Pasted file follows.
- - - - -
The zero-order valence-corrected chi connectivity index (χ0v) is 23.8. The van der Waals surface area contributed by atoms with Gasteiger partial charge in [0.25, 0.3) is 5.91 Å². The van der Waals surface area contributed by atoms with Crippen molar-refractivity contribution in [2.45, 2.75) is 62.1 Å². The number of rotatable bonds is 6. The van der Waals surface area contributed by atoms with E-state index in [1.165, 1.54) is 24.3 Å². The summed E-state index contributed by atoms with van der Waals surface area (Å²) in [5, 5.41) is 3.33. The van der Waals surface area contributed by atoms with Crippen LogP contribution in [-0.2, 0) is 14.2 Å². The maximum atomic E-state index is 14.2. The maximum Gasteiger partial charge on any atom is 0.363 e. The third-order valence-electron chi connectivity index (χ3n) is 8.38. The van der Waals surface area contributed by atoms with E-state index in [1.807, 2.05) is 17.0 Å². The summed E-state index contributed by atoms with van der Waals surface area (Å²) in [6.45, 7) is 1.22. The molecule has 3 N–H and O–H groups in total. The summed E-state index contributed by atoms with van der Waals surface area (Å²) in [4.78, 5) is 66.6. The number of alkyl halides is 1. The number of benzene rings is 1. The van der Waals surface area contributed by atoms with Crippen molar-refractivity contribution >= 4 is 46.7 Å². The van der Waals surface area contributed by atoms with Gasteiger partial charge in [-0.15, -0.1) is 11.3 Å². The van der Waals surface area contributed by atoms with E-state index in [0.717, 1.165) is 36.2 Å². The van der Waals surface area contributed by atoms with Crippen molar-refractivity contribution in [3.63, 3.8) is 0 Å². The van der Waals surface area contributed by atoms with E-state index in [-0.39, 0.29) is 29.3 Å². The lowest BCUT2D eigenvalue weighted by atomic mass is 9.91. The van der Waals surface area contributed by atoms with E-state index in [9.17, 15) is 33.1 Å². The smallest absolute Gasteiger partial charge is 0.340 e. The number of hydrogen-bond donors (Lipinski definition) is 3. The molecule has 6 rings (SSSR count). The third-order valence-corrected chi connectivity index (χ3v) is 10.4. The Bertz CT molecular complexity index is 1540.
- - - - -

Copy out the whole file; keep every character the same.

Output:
The zero-order valence-corrected chi connectivity index (χ0v) is 23.8. The van der Waals surface area contributed by atoms with Gasteiger partial charge in [0.25, 0.3) is 5.91 Å². The van der Waals surface area contributed by atoms with Crippen molar-refractivity contribution in [2.45, 2.75) is 62.1 Å². The number of rotatable bonds is 6. The van der Waals surface area contributed by atoms with E-state index in [1.165, 1.54) is 24.3 Å². The summed E-state index contributed by atoms with van der Waals surface area (Å²) in [5, 5.41) is 3.33. The van der Waals surface area contributed by atoms with Crippen LogP contribution in [-0.2, 0) is 14.2 Å². The maximum atomic E-state index is 14.2. The maximum Gasteiger partial charge on any atom is 0.363 e. The third-order valence-electron chi connectivity index (χ3n) is 8.38. The van der Waals surface area contributed by atoms with E-state index in [1.807, 2.05) is 17.0 Å². The summed E-state index contributed by atoms with van der Waals surface area (Å²) in [6.45, 7) is 1.22. The molecule has 3 N–H and O–H groups in total. The summed E-state index contributed by atoms with van der Waals surface area (Å²) in [4.78, 5) is 66.6. The number of alkyl halides is 1. The number of benzene rings is 1. The van der Waals surface area contributed by atoms with Crippen molar-refractivity contribution >= 4 is 46.7 Å². The van der Waals surface area contributed by atoms with Gasteiger partial charge in [-0.15, -0.1) is 11.3 Å². The van der Waals surface area contributed by atoms with E-state index in [0.717, 1.165) is 36.2 Å². The van der Waals surface area contributed by atoms with Crippen molar-refractivity contribution in [3.63, 3.8) is 0 Å². The van der Waals surface area contributed by atoms with E-state index in [-0.39, 0.29) is 29.3 Å². The lowest BCUT2D eigenvalue weighted by atomic mass is 9.91. The van der Waals surface area contributed by atoms with E-state index in [9.17, 15) is 33.1 Å². The smallest absolute Gasteiger partial charge is 0.340 e. The number of hydrogen-bond donors (Lipinski definition) is 3. The molecule has 6 rings (SSSR count). The third-order valence-corrected chi connectivity index (χ3v) is 10.4. The Bertz CT molecular complexity index is 1540.